v Keith Taylor usually reviews books here, but he also writes them, mostly poetry and short fiction. He and fellow poet and fiction writer Laura Kasischke gathered together some Michigan writers and asked each to contribute a ghost story. The result is Ghost Writers (Wayne State University Press). Subtitled Contemporary Michigan Literature, it’s part of a Michigan-focused series, which makes it less likely that this dazzling collection will show up on the New York Times bestseller list, but it sure makes it all the more tantalizing to us locals.

Editors Taylor and Kasischke explain in their preface that they believe a good ghost story always revolves around a place, but the place can be a park or a field or a house, not necessarily a recognizable Michigan landscape. So while all of these stories are set in Michigan, some are more securely so than others. Some are out of the Twilight Zone; some interpret “ghost” more loosely. Most are fiction, but a few are taken from life. All are beautifully written. As poets, the editors are clearly suckers for musical language and nicely ordered words.

Kasischke doesn’t mention a place at all in her “Ghost Anecdote,” though if she needed one to go with the dope smoking and the Christians, she nicely describes my hometown, Kalamazoo, in the 1970s. You can tell Kasischke is a poet. Only a poet could so finely distill a Christian teen meeting into: “There were some Bible verses, and a lot more hugging, the smell of cookies getting overcooked on an aluminum pan, and then the music.”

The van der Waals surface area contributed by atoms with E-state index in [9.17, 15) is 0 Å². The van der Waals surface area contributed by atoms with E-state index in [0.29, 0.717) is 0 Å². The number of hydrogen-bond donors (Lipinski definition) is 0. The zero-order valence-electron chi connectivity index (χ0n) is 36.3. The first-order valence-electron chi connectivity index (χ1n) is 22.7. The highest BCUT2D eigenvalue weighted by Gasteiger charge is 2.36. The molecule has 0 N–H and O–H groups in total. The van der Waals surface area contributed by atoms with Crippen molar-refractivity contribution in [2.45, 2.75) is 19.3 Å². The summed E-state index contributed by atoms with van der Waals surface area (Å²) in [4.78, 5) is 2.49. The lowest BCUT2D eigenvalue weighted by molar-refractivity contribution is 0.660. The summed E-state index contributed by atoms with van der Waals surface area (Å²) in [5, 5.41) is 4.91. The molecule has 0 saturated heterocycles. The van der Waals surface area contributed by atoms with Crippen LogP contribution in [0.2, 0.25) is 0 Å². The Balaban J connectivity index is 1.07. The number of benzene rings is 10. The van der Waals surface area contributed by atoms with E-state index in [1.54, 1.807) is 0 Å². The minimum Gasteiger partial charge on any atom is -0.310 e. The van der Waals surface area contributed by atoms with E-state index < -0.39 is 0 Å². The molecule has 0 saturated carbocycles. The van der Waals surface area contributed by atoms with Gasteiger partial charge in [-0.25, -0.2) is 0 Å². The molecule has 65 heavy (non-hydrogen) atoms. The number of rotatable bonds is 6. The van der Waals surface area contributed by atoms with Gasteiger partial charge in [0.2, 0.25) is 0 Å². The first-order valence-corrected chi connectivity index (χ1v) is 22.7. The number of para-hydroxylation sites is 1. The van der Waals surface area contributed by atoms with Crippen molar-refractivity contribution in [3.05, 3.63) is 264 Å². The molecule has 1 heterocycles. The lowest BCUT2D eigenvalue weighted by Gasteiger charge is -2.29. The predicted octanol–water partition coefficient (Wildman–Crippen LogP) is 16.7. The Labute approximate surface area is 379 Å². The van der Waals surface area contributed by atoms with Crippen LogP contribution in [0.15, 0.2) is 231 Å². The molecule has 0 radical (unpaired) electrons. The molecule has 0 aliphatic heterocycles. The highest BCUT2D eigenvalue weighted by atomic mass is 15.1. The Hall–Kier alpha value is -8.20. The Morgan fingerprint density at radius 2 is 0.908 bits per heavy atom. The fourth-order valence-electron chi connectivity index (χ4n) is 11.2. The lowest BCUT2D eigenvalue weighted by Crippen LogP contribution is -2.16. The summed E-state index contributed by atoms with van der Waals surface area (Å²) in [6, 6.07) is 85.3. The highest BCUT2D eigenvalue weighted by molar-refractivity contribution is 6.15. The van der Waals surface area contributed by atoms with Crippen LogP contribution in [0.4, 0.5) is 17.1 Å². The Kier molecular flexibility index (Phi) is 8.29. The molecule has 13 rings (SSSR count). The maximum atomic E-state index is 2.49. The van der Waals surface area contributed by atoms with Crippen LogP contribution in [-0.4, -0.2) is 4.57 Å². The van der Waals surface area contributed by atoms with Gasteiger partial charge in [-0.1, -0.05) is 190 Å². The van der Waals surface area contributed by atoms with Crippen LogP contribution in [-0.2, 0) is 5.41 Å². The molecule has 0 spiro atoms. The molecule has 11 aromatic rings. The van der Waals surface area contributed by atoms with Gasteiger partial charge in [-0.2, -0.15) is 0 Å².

A few other standouts do capture an indelible geographical essence, including Taylor’s own “The Man at the Edge,” a story addressing race and mostly set in Detroit. The race it addresses isn’t blackness but whiteness–especially in a startling scene, set in the DIA, that addresses whiteness, not in relief against blackness, but through the contemplation of a Brueghel painting. A tough, sinewy tale of hard work and hard marriage (“Bitchathane,” by Ann-Marie Oomen) deserves a permanent spot in the UP canon. In “Bones on Bois Blanc,” Laura Hulthen Thomas tells a wonderfully classic ghost story, with plenty of spooky multigenerational family dysfunction, but she also hilariously evokes the trapped feeling of going insane in a marriage, with a husband who begins nearly every sentence with the teeth-knashingly predictable, “Looking at it rationally …”

But the “Only in Michigan” prize goes to Steve Amick’s “Not Even Lions and Tigers,” a work of brilliant historical fiction. A bizarre corner of local history inspired this story, and it’s so weird that it’s incomprehensible without some external factual orientation. I read it with one hand on the book and the other on the Wikipedia entry for Harry Bennett, a real-life creep show I had never heard of.

Amick and several other contributors to Ghost Stories read from their stories at the U-M Residential College on September 29.